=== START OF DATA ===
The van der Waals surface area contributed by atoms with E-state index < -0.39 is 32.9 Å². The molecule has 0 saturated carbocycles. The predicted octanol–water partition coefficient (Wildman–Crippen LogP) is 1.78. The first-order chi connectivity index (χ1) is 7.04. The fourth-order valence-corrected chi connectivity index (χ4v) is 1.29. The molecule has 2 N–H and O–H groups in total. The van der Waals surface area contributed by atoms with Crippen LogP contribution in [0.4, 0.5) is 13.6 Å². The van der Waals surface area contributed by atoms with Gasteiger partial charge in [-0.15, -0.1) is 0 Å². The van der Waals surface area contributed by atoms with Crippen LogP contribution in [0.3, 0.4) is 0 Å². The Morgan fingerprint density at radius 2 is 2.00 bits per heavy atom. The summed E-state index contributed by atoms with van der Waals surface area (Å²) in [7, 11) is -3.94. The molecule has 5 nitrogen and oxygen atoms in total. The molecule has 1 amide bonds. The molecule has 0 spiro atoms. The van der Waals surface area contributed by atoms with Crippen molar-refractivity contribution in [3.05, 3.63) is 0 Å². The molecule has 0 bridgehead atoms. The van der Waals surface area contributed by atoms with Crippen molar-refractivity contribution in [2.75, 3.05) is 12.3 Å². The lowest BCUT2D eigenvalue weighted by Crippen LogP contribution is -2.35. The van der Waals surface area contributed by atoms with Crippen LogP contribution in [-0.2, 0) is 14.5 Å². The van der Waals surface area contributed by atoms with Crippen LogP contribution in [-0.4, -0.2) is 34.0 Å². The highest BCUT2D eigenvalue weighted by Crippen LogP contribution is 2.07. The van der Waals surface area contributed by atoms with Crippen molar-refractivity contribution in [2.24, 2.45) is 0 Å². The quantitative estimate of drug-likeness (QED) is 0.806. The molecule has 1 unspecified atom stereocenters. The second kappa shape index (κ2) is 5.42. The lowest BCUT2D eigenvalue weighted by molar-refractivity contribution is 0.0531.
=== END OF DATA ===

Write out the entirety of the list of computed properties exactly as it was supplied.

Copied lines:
The van der Waals surface area contributed by atoms with E-state index < -0.39 is 32.9 Å². The molecule has 0 saturated carbocycles. The predicted octanol–water partition coefficient (Wildman–Crippen LogP) is 1.78. The first-order chi connectivity index (χ1) is 7.04. The fourth-order valence-corrected chi connectivity index (χ4v) is 1.29. The molecule has 2 N–H and O–H groups in total. The van der Waals surface area contributed by atoms with Crippen LogP contribution in [0.4, 0.5) is 13.6 Å². The van der Waals surface area contributed by atoms with Gasteiger partial charge in [-0.15, -0.1) is 0 Å². The van der Waals surface area contributed by atoms with Crippen LogP contribution in [0.3, 0.4) is 0 Å². The Morgan fingerprint density at radius 2 is 2.00 bits per heavy atom. The summed E-state index contributed by atoms with van der Waals surface area (Å²) in [7, 11) is -3.94. The molecule has 5 nitrogen and oxygen atoms in total. The molecule has 1 amide bonds. The molecule has 0 spiro atoms. The van der Waals surface area contributed by atoms with Crippen molar-refractivity contribution in [3.05, 3.63) is 0 Å². The molecule has 0 bridgehead atoms. The van der Waals surface area contributed by atoms with Crippen molar-refractivity contribution in [2.75, 3.05) is 12.3 Å². The lowest BCUT2D eigenvalue weighted by Crippen LogP contribution is -2.35. The van der Waals surface area contributed by atoms with Crippen LogP contribution in [-0.2, 0) is 14.5 Å². The van der Waals surface area contributed by atoms with Crippen LogP contribution in [-0.4, -0.2) is 34.0 Å². The highest BCUT2D eigenvalue weighted by Crippen LogP contribution is 2.07. The van der Waals surface area contributed by atoms with Crippen molar-refractivity contribution in [2.24, 2.45) is 0 Å². The quantitative estimate of drug-likeness (QED) is 0.806. The molecule has 1 unspecified atom stereocenters. The second kappa shape index (κ2) is 5.42. The lowest BCUT2D eigenvalue weighted by molar-refractivity contribution is 0.0531.